Solar Builder

SEP-OCT 2018

Solar Builder focuses on the installation/construction of solar PV systems. We cover the latest PV technology (modules, mounting, inverters, storage, BOS) and equip installers/contractors with tips and tools to make informed purchasing decisions.

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Page 27 of 55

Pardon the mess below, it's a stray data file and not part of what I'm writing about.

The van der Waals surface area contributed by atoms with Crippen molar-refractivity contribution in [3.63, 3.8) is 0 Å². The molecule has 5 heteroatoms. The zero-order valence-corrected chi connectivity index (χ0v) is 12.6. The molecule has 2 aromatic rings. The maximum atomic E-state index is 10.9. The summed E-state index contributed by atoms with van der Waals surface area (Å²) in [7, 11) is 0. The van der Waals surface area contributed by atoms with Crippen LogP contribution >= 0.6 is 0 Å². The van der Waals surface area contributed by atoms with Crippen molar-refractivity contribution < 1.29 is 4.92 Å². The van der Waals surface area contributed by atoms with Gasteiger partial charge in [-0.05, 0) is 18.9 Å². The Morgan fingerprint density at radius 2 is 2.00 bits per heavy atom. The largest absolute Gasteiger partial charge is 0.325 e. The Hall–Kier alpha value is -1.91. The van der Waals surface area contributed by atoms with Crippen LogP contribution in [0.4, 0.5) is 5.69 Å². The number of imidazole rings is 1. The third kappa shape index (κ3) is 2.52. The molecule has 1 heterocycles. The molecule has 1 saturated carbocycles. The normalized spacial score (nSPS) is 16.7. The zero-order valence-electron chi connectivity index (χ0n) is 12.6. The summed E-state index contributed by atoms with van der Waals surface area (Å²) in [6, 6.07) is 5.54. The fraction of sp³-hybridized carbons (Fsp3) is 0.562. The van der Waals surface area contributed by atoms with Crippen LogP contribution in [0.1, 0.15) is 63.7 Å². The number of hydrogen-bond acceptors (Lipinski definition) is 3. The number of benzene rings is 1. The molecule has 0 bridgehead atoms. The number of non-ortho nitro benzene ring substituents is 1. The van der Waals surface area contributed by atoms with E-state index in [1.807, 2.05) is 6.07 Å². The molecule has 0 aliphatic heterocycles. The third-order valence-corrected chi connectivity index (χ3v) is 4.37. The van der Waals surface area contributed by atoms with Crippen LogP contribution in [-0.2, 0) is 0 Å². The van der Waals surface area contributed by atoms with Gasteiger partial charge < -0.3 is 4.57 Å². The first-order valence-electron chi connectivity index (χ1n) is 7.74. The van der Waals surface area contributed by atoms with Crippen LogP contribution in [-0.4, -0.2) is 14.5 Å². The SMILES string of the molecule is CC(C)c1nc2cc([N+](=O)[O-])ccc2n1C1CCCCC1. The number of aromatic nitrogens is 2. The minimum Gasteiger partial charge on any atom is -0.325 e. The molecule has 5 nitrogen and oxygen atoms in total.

"A lot of communities don't express what their needs are for a permitting package and because of that, a developer might not know what to submit," Greene says. "When that happens there is a constant back and forth between permitting office and installer about forms needed and spec sheets needed or what diagrams they require. That can add a lot of time to the process, espe- cially depending on the responsiveness of local government." This is why a baseline requirement for the Bronze SolSmart designation is an online checklist of requirements for the permitting process. Something that basic is a huge first step for reducing the back and forth and general uncertainty hold- ing back business. For large-scale proj- ects, zoning ordinances usually need to be reviewed in terms of decommissioning and the role the county needs to play. Check out the boxes surrounding this article for some SolSmart designee suc- cess stories. For solar installers inching that boul- der up the hill, Weiner recommends keeping good notes. "It's really trial and error," he says. "In other words, the best way to find out how horribly an AHJ or utility will treat you is to submit an appli- cation and just go through the process in a brute-force type of manner. Then, the second step is to keep notes of everything that goes wrong or sideways. Then the next time you encounter that jurisdiction, you'll be prepared with the experience you gained the last time you visited that office." Of course, making calls to chief elec- trical inspectors and plan checkers to get clarity before submitting applications is great, but the right person is often hard to track down. "Another solution is to collaborate with other installers," Weiner says. "If it's the first time you've gone to this AHJ, see if you can find another contractor or buddy who has gone through the process and get the skinny on the situation from him or her, so you don't have to get surprised throughout the process." Interconnection inconsistencies A slick permitting process is only half the battle because interconnection is often more arduous. In EQ's 2016 Interconnection report, the researchers found utilities took longer to approve interconnection applications and gain permission to operate (PTO) in 2015 compared to 2014, although the delay increases were much more significant for PTO than for pre-construction applica- tions. For preconstruction waiting peri- ods, the median utility wait time increased from 14 in 2014 to 18 days in 2015; for PTO waiting periods, the median utility wait time increased from 28 in 2014 to 45 days in 2015. "This is pretty astounding when in some territories, the entire interconnec- tion approval process can take place in less than a week," Barnes says. Barnes is correct that the range in waiting periods is wildly inconsistent. In 2015, the average PTO waiting period ranged from one day for ComEd (Ill.) to 154 days for Western Massachusetts Electric Co. (WMECO). These delays were caused by all sorts of things. Installers in North Carolina reported bi- directional meter replacement taking up to a month in Duke Energy territory. Installers in California's Imperial Irrigation District service territory reported two months for the same thing after already waiting for PTO, which could take up to three months. Installers in Washington, D.C., and Maryland had big complaints of checks getting separated from applications and then lost in Pepco territory (which the utility has since worked to correct). Maybe increases in processing times are attributed in part to rising volumes of applications and therefore unavoid- able? Not necessarily. Ardani notes the examples of San Diego Gas and Electric and Pacific Gas and Electric (PG&E) in California. These two utilities imple- mented measures to streamline the interconnection process, resulting in decreased processing times despite rising volume of PV interconnection applica- tions. Specifically, in 2012, PG&E's SolSmart cities seeing the most success are often clustered and collaborative. In Illinois, the Metropolitan Mayors Caucus (MMC) advised 15 municipalities and counties and successfully led them all to Gold, Silver or Bronze SolSmart designations. As of the spring of 2018, this represented the largest regional cohort of designees in the country, tying Illinois with Colorado for the largest total number of SolSmart designations (18 total statewide). Key to this process were bi-weekly phone calls with all communities and a Dropbox system arranged to share resources. This way everyone could get on the same page and share best practices while still tailoring programs to address local nuances. The reps from Schaumburg, Ill., rewrote zoning codes to create clear solar guidelines based on communication during the SolSmart designation phase that also met community goals and aesthetic standards. Beach Park and Schaumburg achieved SolSmart Gold and Silver designations by making online solar permitting checklists available, allowing solar by-right in their zoning codes, training permitting and inspection staff on solar, and creating a streamlined process to approve solar permits more quickly. Schaumburg and Beach Park also received points for informing its residents of local incentives, solar installers and financing options. COLLABORATION NATION

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